Approaches for Specific Populations
Objective of Section
To address major issues in improving diabetes care in specific populations.
A health disparity is a gap in the quality of health care that results in poorer health within certain groups in the population. Diabetes prevalence varies by age and ethnic groups. The prevalence of diabetes is higher in certain populations, and the outcomes are also worse. Achieving health equity has become a major focus of Healthy People 2020 and public sector health organizations. The challenges extend beyond the scope of health care as outcomes are often determined by the social determinates of health, including income level, education, ethnicity, geography, insurance coverage, and language. The cognitive understanding of the barriers to good health care and outcomes is essential to delivering high-quality care. Barriers to accessing care are often external to the front door of a health care professional’s office. External factors like cultural differences and conflicting priorities in the populations discussed in this section require unique and innovative solutions to improve care and outcomes.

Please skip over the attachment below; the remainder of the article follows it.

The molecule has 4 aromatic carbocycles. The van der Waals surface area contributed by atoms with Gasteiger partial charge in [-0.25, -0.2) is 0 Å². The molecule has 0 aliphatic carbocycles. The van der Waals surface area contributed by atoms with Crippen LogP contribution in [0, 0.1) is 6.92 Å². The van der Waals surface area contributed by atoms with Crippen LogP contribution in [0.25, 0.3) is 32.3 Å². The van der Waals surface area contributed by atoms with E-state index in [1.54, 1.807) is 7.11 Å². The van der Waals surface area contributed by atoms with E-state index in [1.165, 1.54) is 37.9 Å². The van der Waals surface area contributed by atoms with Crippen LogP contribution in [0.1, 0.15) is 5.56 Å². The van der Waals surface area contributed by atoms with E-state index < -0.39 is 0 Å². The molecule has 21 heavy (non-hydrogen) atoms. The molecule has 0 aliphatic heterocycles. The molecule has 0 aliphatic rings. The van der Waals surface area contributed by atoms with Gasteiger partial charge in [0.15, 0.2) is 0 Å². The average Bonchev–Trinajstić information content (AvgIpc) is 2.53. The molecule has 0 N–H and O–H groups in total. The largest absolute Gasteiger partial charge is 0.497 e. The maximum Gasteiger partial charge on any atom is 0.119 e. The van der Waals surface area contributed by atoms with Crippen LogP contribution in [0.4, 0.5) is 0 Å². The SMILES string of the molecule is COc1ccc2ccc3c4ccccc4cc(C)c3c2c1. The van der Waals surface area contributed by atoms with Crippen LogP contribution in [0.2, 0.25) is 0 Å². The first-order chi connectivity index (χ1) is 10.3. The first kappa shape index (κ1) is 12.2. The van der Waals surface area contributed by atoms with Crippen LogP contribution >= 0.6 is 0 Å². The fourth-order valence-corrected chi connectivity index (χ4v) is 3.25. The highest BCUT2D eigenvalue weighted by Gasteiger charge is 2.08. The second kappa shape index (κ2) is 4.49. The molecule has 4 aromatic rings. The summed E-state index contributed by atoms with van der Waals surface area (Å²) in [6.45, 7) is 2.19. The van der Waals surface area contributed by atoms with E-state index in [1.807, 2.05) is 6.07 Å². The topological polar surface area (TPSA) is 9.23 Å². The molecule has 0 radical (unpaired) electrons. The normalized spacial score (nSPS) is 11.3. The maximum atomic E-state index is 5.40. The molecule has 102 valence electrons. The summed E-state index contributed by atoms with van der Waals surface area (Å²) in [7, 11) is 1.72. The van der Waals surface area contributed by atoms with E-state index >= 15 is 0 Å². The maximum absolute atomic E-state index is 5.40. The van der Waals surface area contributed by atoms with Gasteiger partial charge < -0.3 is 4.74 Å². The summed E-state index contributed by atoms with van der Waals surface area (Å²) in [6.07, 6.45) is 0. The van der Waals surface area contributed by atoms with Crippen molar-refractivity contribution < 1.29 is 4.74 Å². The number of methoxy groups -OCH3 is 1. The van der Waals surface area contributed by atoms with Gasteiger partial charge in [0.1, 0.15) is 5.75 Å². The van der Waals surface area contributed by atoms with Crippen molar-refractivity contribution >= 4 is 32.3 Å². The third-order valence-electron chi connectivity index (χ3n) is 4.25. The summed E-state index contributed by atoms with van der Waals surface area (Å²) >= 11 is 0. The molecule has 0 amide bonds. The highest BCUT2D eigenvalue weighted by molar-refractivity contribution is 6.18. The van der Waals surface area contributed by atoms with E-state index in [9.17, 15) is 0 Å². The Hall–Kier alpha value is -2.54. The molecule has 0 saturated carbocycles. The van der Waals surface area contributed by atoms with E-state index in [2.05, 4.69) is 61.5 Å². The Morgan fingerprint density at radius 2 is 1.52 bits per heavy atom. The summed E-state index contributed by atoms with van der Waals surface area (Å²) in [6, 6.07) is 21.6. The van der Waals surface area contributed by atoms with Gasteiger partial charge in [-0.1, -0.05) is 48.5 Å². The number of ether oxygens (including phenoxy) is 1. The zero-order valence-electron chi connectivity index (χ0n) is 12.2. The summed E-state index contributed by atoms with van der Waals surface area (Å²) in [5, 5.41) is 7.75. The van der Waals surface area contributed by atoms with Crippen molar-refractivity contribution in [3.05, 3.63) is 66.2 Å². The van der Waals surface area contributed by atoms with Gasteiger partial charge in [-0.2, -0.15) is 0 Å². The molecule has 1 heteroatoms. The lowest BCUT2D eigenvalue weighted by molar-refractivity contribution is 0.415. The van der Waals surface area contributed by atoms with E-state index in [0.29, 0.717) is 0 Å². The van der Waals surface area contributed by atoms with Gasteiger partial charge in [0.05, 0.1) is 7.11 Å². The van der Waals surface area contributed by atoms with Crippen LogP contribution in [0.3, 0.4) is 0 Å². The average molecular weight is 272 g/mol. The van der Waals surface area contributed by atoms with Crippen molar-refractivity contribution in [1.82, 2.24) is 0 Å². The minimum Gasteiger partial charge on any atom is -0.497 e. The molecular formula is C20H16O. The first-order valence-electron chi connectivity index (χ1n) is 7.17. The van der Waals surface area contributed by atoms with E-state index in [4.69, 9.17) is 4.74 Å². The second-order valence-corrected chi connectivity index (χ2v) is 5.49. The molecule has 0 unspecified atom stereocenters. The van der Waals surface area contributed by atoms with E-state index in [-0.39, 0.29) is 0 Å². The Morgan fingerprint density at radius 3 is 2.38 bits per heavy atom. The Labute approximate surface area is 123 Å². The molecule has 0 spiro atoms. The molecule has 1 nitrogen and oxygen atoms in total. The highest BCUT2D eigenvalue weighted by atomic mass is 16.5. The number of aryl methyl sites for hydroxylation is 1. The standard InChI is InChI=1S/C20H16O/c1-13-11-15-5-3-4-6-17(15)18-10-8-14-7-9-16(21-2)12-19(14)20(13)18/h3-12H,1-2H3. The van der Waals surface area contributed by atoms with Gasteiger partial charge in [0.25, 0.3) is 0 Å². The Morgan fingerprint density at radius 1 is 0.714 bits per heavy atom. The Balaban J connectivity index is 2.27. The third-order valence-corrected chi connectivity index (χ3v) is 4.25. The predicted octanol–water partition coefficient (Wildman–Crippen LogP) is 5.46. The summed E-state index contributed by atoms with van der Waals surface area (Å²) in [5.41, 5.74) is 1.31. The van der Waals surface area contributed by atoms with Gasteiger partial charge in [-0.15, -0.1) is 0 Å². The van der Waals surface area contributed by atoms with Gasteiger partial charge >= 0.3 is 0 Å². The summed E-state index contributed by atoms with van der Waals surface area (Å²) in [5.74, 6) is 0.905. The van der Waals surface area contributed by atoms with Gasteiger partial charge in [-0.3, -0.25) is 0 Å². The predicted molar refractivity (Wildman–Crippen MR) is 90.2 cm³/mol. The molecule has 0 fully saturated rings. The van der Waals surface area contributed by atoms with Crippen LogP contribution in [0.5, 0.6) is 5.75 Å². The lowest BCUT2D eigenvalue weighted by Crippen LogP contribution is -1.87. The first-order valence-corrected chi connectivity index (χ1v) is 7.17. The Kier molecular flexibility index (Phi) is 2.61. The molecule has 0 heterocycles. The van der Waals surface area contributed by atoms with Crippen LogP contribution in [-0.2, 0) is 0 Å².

As the U.S. health care system continues to emphasize paying for quality vs. quantity of care, it is important to remember that managing specific patient populations consumes more time and resources. Meanwhile, these populations also often have poorer health outcomes. The only way the health care system can achieve true health equality is if health care practices address the unique needs of specific populations. This section is designed to highlight diverse patient populations and provide useful resources on a variety of topics to manage them, including information on team-based approaches to care, behavioral health, and culturally-specific resources for minority populations. This section does not attempt to include or discuss all groups, but presents general principles and specific discussion related to select larger groups of specific populations.